Whitney Museum of American Art | America is Hard to See

May 24, 2015

Eighth Floor Gallery Photograph © Nic Lehoux

Eighth Floor Gallery      Photograph © Nic Lehoux

WOW! I was looking forward to my visit to the newly re-opened Whitney Museum, but almost as soon as I entered I realized just what a treat it was going to be. The inaugural exhibit, America Is Hard to See, was hard to see — it was so good I didn’t want to rush it or be overwhelmed, so I decided my first visit would only concentrate on the top floor, covering the period from 1900 – 1940’s. I promised myself to come back soon to see the rest.

Arthur Dove The Critic, (1925)

Arthur Dove The Critic, (1925)

Gerald Murphy Cocktail, 1927

Gerald Murphy Cocktail, (1927)

The show is organized chronologically by floor, but within each floor the art is organized into “chapters” or themes, 23 in all. The first was “Forms Abstracted” showing how American artists, like their European counterparts, were flirting with abstraction while keeping figurative elements. Two gorgeous examples were Dove’s The Critic and Murphey’s Cocktail, both profoundly original takes on cubist collages.


Florine Stettheimer New York – Liberty

Man Ray New York, 1917 Alexander Calder Little Ball with Counterweight, (c. 1931)  Theodore Roszak Bi-Polar in Red, 1940

Man Ray New York (1917)
Alexander Calder Little Ball with Counterweight (c. 1931); Hanging Spider (c. 1940)
Theodore Roszak Bi-Polar in Red (1940)

Another section was called “Music Pink and Blue”, highlighting artist’s interest in representing music visually. One painting New York – Liberty by Florine Stettheimer I found particularly striking. I loved the wonderful frame with the American eagle and the aerogram stripe. This piece also demonstrated another undercurrent of this exhibit, which was the inclusion of women and artists of color, who may not have been part of the tradition “cannon” of famous American artists, especially in the early 20th century. The size of the show allowed for the inclusion of many artists that were new to me — I couldn’t tell when this was simply because the show was large enough to incorporate more than the “greatest hits” I had studied in art history classes, or when the curators were making a point of being inclusive.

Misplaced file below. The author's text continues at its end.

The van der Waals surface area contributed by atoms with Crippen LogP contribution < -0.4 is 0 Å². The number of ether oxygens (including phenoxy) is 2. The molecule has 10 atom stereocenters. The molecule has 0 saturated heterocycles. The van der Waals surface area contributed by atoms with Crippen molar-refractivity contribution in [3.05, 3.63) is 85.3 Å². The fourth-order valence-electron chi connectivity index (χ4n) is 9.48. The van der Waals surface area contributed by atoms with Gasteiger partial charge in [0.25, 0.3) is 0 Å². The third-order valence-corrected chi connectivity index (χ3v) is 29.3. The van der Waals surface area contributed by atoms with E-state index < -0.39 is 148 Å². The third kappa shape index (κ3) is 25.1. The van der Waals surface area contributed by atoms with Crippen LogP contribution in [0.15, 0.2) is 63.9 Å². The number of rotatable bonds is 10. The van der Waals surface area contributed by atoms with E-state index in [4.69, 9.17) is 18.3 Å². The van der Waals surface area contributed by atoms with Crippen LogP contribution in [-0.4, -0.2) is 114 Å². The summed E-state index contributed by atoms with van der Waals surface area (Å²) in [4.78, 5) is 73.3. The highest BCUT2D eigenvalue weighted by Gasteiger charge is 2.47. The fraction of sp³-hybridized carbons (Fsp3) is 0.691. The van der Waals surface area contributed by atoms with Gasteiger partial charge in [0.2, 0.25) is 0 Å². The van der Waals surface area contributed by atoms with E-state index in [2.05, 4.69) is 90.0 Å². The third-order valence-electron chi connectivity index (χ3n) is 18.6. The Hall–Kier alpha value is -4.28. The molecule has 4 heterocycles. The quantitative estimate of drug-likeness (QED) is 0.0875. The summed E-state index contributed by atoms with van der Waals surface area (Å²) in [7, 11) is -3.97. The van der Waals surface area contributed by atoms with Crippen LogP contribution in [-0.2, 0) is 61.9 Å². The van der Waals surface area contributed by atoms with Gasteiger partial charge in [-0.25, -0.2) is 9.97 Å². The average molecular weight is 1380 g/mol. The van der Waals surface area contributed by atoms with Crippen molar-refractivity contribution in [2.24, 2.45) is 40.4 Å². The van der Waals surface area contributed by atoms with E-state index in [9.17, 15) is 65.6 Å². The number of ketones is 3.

There were some beautiful juxtapositions which made me look at some classic pieces in a fresh way. In the chapter “Machine Ornament”, curators have installed a Man Ray casting of found objects with a couple Calders and Roszak’s Bi-Polar. These all are from different decades, but seeing them together both emphasizes the curator’s chosen theme as well as other common sensibilities from these varied artists. And in the same section, depictions of industry by Elise Driggs and Charles Demuth are hung with the abstract industrial forms of the sculptures. This chapter also combined fine art and commercial photographs by Edward Steichen and by Toyo Miyatake.

Elsie Driggs Pittsburgh, (1927)

Elsie Driggs Pittsburgh (1927)

Website logo, as first loaded, and scrolled down

Website logo, as first loaded, and scrolled down

Tech Bonus
While there was no modern technology that struck me in these early 20th century galleries, one thing that the Whitney has done which has impressed me is the implementation of the museum’s new branding. The “w” in whitney is transformed into triangles that show up everywhere, even in the exit signs. On the website, the triangles of the logo were implemented using the HTML5 <canvas> tag, drawing the logo dynamically using code. The logo is the full “w” when the homepage loads, but as the user scrolls, the logo transforms and distorts, the top nav and and the w logo within it become much shallower, while keeping their same width. This is done by changing the angles in the w, even at it becomes almost unrecognizably abstract. For me, this is a great use of technology, to do something unexpected with a logo.

Leave a Comment